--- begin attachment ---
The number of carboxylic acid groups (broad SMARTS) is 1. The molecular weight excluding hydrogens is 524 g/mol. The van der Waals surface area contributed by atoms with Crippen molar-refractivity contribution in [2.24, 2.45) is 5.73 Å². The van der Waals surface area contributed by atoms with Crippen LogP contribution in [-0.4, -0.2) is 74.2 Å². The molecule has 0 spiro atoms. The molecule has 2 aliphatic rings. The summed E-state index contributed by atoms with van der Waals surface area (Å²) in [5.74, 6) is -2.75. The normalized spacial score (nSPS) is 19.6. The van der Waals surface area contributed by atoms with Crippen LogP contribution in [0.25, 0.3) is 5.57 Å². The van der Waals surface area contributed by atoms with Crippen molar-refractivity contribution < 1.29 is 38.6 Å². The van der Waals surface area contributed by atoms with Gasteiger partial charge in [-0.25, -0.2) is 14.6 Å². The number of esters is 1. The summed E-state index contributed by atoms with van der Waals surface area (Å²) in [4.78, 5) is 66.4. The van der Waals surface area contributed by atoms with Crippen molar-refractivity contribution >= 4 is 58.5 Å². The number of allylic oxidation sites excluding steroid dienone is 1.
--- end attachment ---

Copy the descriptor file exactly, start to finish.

The number of carboxylic acid groups (broad SMARTS) is 1. The molecular weight excluding hydrogens is 524 g/mol. The van der Waals surface area contributed by atoms with Crippen molar-refractivity contribution in [2.24, 2.45) is 5.73 Å². The van der Waals surface area contributed by atoms with Crippen LogP contribution in [-0.4, -0.2) is 74.2 Å². The molecule has 0 spiro atoms. The molecule has 2 aliphatic rings. The summed E-state index contributed by atoms with van der Waals surface area (Å²) in [5.74, 6) is -2.75. The normalized spacial score (nSPS) is 19.6. The van der Waals surface area contributed by atoms with Crippen LogP contribution in [0.25, 0.3) is 5.57 Å². The van der Waals surface area contributed by atoms with Crippen molar-refractivity contribution < 1.29 is 38.6 Å². The van der Waals surface area contributed by atoms with Gasteiger partial charge in [-0.25, -0.2) is 14.6 Å². The number of esters is 1. The summed E-state index contributed by atoms with van der Waals surface area (Å²) in [4.78, 5) is 66.4. The van der Waals surface area contributed by atoms with Crippen molar-refractivity contribution >= 4 is 58.5 Å². The number of allylic oxidation sites excluding steroid dienone is 1.